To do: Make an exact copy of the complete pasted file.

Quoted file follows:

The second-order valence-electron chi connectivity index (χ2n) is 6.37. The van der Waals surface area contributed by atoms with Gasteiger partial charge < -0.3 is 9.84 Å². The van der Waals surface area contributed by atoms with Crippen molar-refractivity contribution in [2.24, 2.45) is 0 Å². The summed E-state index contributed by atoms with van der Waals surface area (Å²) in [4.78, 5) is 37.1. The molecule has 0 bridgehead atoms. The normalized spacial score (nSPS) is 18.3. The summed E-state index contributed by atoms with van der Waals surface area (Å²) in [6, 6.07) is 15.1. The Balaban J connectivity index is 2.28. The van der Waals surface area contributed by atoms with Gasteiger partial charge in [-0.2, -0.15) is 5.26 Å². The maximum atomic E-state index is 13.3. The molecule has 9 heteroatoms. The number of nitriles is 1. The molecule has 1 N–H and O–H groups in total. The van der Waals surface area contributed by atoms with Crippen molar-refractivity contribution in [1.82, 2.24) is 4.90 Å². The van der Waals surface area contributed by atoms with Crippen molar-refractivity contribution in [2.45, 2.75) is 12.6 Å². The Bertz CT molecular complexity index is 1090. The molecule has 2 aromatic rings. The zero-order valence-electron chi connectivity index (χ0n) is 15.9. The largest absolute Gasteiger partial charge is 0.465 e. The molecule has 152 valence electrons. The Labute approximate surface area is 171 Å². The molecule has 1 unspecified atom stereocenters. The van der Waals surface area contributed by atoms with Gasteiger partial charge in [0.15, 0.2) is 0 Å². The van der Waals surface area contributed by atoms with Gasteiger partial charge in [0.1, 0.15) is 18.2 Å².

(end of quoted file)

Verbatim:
The second-order valence-electron chi connectivity index (χ2n) is 6.37. The van der Waals surface area contributed by atoms with Gasteiger partial charge < -0.3 is 9.84 Å². The van der Waals surface area contributed by atoms with Crippen molar-refractivity contribution in [2.24, 2.45) is 0 Å². The summed E-state index contributed by atoms with van der Waals surface area (Å²) in [4.78, 5) is 37.1. The molecule has 0 bridgehead atoms. The normalized spacial score (nSPS) is 18.3. The summed E-state index contributed by atoms with van der Waals surface area (Å²) in [6, 6.07) is 15.1. The Balaban J connectivity index is 2.28. The van der Waals surface area contributed by atoms with Gasteiger partial charge in [-0.2, -0.15) is 5.26 Å². The maximum atomic E-state index is 13.3. The molecule has 9 heteroatoms. The number of nitriles is 1. The molecule has 1 N–H and O–H groups in total. The van der Waals surface area contributed by atoms with Crippen molar-refractivity contribution in [1.82, 2.24) is 4.90 Å². The van der Waals surface area contributed by atoms with Crippen molar-refractivity contribution in [2.45, 2.75) is 12.6 Å². The Bertz CT molecular complexity index is 1090. The molecule has 2 aromatic rings. The zero-order valence-electron chi connectivity index (χ0n) is 15.9. The largest absolute Gasteiger partial charge is 0.465 e. The molecule has 152 valence electrons. The Labute approximate surface area is 171 Å². The molecule has 1 unspecified atom stereocenters. The van der Waals surface area contributed by atoms with Gasteiger partial charge in [0.15, 0.2) is 0 Å². The van der Waals surface area contributed by atoms with Gasteiger partial charge in [0.1, 0.15) is 18.2 Å².